Regional quantitation of functional Positron Emission Tomography (PET) brain images suffers from the subjective determination of the regions of interest. An accurate and reproducible method of mapping the functional information to specific anatomical structures is by correlating PET and Magnetic Resonance (MR) images. Correlation of PET and MR images of the human brain has been implemented by matching of anatomical or external markers or by stereotactic methods, sometimes employing normal anatomy atlases. All of these methods have well documented drawbacks. The 'surface fitting' algorithm developed by Pellizzari and Chen elegantly overcomes those drawbacks, but its accuracy is critically dependent on the spatial distortions peculiar to the PET and MR images. This paper describes the design and application of two phantoms to the characterization and correction of data distortion (as implemented by Cutler and al. at UCLA), and the following correlation of corrected PET and MR brain images by means of the 'surface fitting' technique. MR images of the two phantoms were acquired on a Fonar B3000 resistive whole body scanner, and PET images on a CTI/Siemens 831/08 neuropet scanner. Filled holes appear in the images ad small dots whose centroids may be used to determine the spatial mispositioning in different regions of the image volume. The values for planar and axial distortion in PET images were 0.1 ± 0.3 mm and 0.1 ± 0.5 mm respectively, or substantially lower than the voxel size for PET data (3.1 mm3), indicating that geometrically corrected PET images are spatially accurate. The magnetic field gradient causes a slight barrel or pin-cushion distortion in MR image planes. In the axial dimension the effects are a slgiht tilt of individual image planes and a rather severe skewing (up to 6 mm between edge planes) of the image volume when all image planes are stacked. Interleaved or multiple acquisitions create additional alignment and spacing problems. Correction for spatial distortions in MR images was implemented through pixel by pixel repositioning and shifting of the images, based on the phantom data. Patient MR images were acquired on a FONAR B3000 whole body scanner using a T1-weighted inversion recovery sequence (TE=30 msec, TI=300 msec, TR=1276 msec) to maximize the anatomic boundary between grey matter and white matter. Patient transmission and emission PET images were acquired on a CTI/Siemens 831/08 scanner. Registration of distortion-corrected PET and MR brain image volumes was performed according to the 'surface fitting' technique. This correlation method can be easily extended to image volumes generated from other modalities, such as CT or SPECT. In any case, spatial distortions of the images must be characterized and corrected before correlation is attempted.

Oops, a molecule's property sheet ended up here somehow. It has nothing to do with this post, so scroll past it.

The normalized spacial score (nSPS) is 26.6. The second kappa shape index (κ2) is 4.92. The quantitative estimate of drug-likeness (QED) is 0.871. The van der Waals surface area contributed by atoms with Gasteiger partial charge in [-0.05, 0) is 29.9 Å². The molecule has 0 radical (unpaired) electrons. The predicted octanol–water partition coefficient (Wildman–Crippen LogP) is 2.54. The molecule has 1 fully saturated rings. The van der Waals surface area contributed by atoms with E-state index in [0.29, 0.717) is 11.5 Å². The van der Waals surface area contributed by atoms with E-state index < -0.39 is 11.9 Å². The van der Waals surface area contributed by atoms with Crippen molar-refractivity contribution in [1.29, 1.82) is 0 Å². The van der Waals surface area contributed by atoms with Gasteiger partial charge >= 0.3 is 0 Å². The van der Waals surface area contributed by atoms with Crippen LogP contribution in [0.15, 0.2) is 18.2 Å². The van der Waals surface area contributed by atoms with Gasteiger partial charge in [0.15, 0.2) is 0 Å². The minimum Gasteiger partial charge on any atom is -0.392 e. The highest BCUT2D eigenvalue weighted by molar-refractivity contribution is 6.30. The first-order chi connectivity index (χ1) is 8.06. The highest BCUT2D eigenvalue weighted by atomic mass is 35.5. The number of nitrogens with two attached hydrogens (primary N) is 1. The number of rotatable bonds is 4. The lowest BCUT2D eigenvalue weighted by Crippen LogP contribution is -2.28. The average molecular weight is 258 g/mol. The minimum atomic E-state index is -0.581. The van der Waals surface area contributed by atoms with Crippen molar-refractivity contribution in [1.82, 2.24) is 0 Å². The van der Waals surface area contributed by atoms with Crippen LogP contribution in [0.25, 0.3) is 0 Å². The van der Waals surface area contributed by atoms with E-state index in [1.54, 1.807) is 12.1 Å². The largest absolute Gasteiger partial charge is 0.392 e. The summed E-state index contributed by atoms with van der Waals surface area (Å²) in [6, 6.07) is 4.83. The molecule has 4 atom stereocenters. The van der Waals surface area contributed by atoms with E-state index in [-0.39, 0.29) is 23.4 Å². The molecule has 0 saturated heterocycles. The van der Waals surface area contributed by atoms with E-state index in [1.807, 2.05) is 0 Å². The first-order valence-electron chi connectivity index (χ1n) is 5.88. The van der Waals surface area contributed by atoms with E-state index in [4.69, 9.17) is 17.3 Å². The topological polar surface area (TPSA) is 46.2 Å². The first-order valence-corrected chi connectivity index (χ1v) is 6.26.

|Translated title of the contribution||Correlation of PET imaging and MR, corrections for distorsions, for anatomical mapping and cerebral function|
|Number of pages||6|
|Journal||Italian Current Radiology|
|Publication status||Published - 1991|
ASJC Scopus subject areas
- Radiology Nuclear Medicine and imaging